Of course, when Carole King sang about the earth moving under her feet, she was singing about the delirious effects of love. But, for different reasons, we in the Church know something about the experience of shifting earth and tumbling sky. There have been profound shifts in the world over the past 400 years or so, culminating with what amounts to the end of the world which the Church occupied and dominated for so long.
For one, The Enlightenment and the Modern Period brought an end to any intelligent attempt to interpret the Bible literally. Of course, many Christians refused--and refuse--to accept this reality, which gives rise to the kind of mental gymnastics that produces things like "creation science." And, as Karen Armstrong notes in her excellent book The Battle for God, the phenomenon of Christian fundamentalism first appears in the late 19th century, in response to both the work of Charles Darwin and the even more earth-shattering rise of modern Biblical criticism. But, that's not all that changed!
Over the past 100 years or so, this big old world in which I was reared in the late 1950's and 1960's has become quite small. Rapid communication, rapid travel, and the effects of globalization have combined to shrink the borders that used to divide the people of the world. We have witnessed in the recent economic collapse a perfect example of globalization, where ecomonic distress in one corner of the world can have widespread impact on other economies. We are a global village, and a small one at that! The world that I knew as a child was a racially segregated world. While racism still exists, we no longer live in a world dominated by white people. The world I knew as a child was effectively a Christian world. We prayed in public school, using the Lord's Prayer, even though there was a Jewish kid or two in class. The world into which I was born was still making up its collective mind about issues pertaining to human sexuality, and as recently (even though my children wouldn't say it was recent!) as my childhood, homosexuality was still viewed as some sort of perverse aberration rather than a deeply constituted psychosexual way of being to which people are inherently oriented. In the year of my birth, my denomination chose to ordain a woman to ministry for the first time; yet, there are many corners of Christianity still dominated by men. Never mind that the world into which I was born was still in many ways a "religious" world, which is no longer the case, given the increasing secularization of much of the planet in recent years.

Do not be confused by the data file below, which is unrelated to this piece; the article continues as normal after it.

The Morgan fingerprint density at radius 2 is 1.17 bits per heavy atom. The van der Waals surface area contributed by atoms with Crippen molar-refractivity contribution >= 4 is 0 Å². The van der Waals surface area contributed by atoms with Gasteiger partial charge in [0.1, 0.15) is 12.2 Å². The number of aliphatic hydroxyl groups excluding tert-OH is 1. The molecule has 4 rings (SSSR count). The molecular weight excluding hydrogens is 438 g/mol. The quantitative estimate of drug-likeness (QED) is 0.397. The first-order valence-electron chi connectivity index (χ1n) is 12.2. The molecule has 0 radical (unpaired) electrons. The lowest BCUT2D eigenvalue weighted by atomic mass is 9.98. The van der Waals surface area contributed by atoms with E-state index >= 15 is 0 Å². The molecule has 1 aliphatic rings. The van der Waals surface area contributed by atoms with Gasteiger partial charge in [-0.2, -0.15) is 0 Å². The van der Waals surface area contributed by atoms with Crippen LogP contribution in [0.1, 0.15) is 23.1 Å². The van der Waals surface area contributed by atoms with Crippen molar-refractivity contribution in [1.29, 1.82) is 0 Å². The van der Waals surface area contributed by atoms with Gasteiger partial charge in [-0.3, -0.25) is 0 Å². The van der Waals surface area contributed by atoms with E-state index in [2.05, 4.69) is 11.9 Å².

Well, the earth did move, and the sky did tumble down, and the world into which I was born came to an end. We do live in a post-white, post-segregated, post-male, post-Christian, post-modern, post-Enlightenment, even post-American world, as Fareed Zakaria has noted in his recently-published book. And yet, the world that has come to an end is the world in which orthodox Christianity flourished. What's a Christian to do?
Some seek to vociferously defend Christianity's traditional claims--that women cannot be ordained, that Jesus offers the only way to practice authentic human spirituality, that homosexuality represents some sort of perversion, that human beings are somehow inherently stained by what has classically been referred to as "original sin." Frankly, i don't subscribe to any of those convictions. And, neither does most of the world. What many in the Church fail to recognize is that the world is leaving the Church behind, and the sad estrangement that characterizes the Church's relationship with the world grows each day. Most of Christianity in the world today retains this pre-modern, pre-scientific, pre-Enlightenment feel. But, what about those of us who see ourselves as Christians and wish at the same time to embrace the realities of a changed world? That's the challenge that faces us here at Day1. Many do not recognize the fact that the progressive, kind, intelligent message that we at Day1 call "the message of the mainstream Church" has actually become the message of the minority. But, it is this minority voice that has the opportunity to meaningfully re-connect with the world and bring the smart and kind message of Jesus to bear upon the experiences of our human family, even as we Christians embrace and celebrate the truths that other faiths bring to our mutual human experiences.
I have written and spoken about these things previously, and you can find some of those thoughts in my three-part series called "Into the Brave New World," also available in CD form:
I'll be back to begin thinking more explicitly with you about the implications that the moving earth and tumbling sky have on the Church.